rottenit's avatar

@ETPro I am saying that medicare does not provide good coverage to patients, what scares me is the reimbursment system for physicians under medicare, its kind of screwed up (im refrencing my psych example from before). It just seems like without fair reimbursment for providers we might either end up with lower quality providers or too many providers flocking into “better reimbursed” specialties (some of the latter is allready goigng on with the way things are now tho.) We have some of the top talent and hospitals in the world.

I am also alittle skeptical of the “outcome” model of healthcare performance, some specialties will naturally have lower good outcome rates, some stuff wont be cured. Its just life, I guess alot of how I feel about reform is tanted by my natural distrust for goverment. The one thing I will say is Obama and the dems bought alot of credit with me when they dropped some of the “bribe” deals that went along wth peoples votes on this. This could be a good step towards something better, I am very dissappointed that they did not couple this with more legal reforms (malpractice, etc.) I think we have a signifigant amount of waste with alot of the “cover your ass” documentation and procedures that are ordered.

At the very least alot of people who need coverage are going to get it. I’m still trying to figure out how thats bad if we can save $$ in the process with this plan.

ETpro's avatar

@rottenit They made some tweaks to the reimbursement system to try to even thoing out for the small town providers who had been getting hosed. It still needs changes and improvements. But I have no doubt they will come. One thing we seniors have is a voice in government because we vote. Almost all of us do. And if my doctor doesn’t want to accpet my Medicare any longer, that is definitely going to come to the attention of my congressman and senators.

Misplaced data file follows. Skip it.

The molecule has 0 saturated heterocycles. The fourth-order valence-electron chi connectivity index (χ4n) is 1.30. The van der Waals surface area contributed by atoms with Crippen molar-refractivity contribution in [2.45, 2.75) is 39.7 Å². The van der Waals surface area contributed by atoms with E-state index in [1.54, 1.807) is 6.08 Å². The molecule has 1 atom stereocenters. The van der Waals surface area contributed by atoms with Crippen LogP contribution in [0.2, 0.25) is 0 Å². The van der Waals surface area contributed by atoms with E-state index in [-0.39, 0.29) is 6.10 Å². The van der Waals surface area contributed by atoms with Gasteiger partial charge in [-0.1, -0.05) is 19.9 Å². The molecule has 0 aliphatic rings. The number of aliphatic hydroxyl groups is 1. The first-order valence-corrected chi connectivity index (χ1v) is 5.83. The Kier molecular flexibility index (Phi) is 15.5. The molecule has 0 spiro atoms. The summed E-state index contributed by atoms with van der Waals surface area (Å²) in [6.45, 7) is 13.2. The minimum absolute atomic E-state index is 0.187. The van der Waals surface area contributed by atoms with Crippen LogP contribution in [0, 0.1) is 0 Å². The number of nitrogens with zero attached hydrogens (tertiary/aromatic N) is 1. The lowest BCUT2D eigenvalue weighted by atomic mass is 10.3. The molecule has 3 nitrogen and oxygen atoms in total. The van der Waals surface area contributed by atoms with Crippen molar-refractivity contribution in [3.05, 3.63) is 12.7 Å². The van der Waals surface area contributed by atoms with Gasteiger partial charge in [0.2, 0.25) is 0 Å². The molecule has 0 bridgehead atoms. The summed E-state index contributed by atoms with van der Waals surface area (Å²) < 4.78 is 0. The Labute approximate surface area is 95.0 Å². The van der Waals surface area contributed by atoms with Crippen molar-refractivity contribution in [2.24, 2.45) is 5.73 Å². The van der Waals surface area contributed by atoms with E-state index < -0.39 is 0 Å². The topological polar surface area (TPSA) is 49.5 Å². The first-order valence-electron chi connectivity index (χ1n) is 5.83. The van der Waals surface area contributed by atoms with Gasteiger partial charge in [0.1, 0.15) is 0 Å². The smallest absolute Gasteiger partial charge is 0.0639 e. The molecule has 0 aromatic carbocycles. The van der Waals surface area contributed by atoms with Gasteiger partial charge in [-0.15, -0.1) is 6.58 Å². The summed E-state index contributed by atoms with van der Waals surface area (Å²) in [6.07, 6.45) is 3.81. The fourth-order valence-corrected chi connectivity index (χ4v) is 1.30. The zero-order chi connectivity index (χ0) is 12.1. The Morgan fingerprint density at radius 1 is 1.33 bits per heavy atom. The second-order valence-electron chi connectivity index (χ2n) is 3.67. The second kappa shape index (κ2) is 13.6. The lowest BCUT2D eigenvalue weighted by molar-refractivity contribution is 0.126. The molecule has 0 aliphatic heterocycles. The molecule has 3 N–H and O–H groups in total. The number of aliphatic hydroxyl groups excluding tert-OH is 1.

The outcome thing will take work to perfect, but it needed doing. I know of doctors who want to see Medicare patients every month just for borderline BP treatment that is under control. They won’t give them a refil. Only a month’s supply so they can bill Medicare every month for something that should require 2 visits a year.

Dr_Dredd's avatar

@ETpro It isn’t just the small town providers who are getting hosed. It’s anyone doing primary care. We don’t get reimbursed for filling out forms, coordinating care, and spending time on the phone trying to keep people out of hospitals and nursing homes. If that isn’t changed, I predict more and more primary care providers retiring early and medical students not choosing it to begin with.

I think that’s the reason why doctors won’t give refills and want to see patients for blood pressure control. Volume is the only way to make enough to cover the overhead for many practices.

ETpro's avatar

@Dr_Dredd Noted. THere is a whole lot that still needs fixing.

Dr_Dredd's avatar

@ETpro No argument there!